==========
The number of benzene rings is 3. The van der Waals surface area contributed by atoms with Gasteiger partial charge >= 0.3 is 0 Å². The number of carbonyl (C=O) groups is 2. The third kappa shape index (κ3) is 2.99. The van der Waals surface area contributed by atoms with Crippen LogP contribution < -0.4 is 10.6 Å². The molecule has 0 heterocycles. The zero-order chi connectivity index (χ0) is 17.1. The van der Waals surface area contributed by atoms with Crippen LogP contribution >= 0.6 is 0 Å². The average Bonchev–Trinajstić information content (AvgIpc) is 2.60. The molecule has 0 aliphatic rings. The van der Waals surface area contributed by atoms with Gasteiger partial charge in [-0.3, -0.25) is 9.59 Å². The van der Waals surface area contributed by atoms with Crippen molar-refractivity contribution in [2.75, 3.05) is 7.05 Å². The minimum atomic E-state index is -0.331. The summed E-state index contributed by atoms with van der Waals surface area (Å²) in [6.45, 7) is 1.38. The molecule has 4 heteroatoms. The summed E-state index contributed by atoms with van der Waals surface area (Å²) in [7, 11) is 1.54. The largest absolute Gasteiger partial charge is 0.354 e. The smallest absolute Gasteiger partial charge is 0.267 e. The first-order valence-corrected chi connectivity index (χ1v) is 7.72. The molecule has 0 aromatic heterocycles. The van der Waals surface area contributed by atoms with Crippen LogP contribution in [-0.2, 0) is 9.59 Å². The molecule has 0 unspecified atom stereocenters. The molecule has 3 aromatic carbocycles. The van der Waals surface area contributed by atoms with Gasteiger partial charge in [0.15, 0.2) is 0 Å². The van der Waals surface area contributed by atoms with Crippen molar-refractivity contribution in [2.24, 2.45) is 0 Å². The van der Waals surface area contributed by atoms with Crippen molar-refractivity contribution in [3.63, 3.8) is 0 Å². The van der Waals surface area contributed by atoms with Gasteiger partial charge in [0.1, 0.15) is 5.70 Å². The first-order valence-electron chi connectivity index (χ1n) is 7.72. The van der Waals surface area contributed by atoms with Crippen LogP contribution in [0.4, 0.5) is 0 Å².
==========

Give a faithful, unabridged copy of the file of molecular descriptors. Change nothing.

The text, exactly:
The number of benzene rings is 3. The van der Waals surface area contributed by atoms with Gasteiger partial charge >= 0.3 is 0 Å². The number of carbonyl (C=O) groups is 2. The third kappa shape index (κ3) is 2.99. The van der Waals surface area contributed by atoms with Crippen LogP contribution < -0.4 is 10.6 Å². The molecule has 0 heterocycles. The zero-order chi connectivity index (χ0) is 17.1. The van der Waals surface area contributed by atoms with Crippen LogP contribution >= 0.6 is 0 Å². The average Bonchev–Trinajstić information content (AvgIpc) is 2.60. The molecule has 0 aliphatic rings. The van der Waals surface area contributed by atoms with Gasteiger partial charge in [-0.3, -0.25) is 9.59 Å². The van der Waals surface area contributed by atoms with Crippen molar-refractivity contribution in [2.75, 3.05) is 7.05 Å². The minimum atomic E-state index is -0.331. The summed E-state index contributed by atoms with van der Waals surface area (Å²) in [6.45, 7) is 1.38. The molecule has 4 heteroatoms. The summed E-state index contributed by atoms with van der Waals surface area (Å²) in [7, 11) is 1.54. The largest absolute Gasteiger partial charge is 0.354 e. The smallest absolute Gasteiger partial charge is 0.267 e. The first-order valence-corrected chi connectivity index (χ1v) is 7.72. The molecule has 0 aromatic heterocycles. The van der Waals surface area contributed by atoms with Crippen LogP contribution in [-0.2, 0) is 9.59 Å². The molecule has 0 unspecified atom stereocenters. The molecule has 3 aromatic carbocycles. The van der Waals surface area contributed by atoms with Gasteiger partial charge in [0.15, 0.2) is 0 Å². The van der Waals surface area contributed by atoms with Crippen molar-refractivity contribution in [2.24, 2.45) is 0 Å². The van der Waals surface area contributed by atoms with Crippen molar-refractivity contribution in [3.63, 3.8) is 0 Å². The van der Waals surface area contributed by atoms with Gasteiger partial charge in [0.1, 0.15) is 5.70 Å². The first-order valence-electron chi connectivity index (χ1n) is 7.72. The van der Waals surface area contributed by atoms with Crippen LogP contribution in [0.4, 0.5) is 0 Å².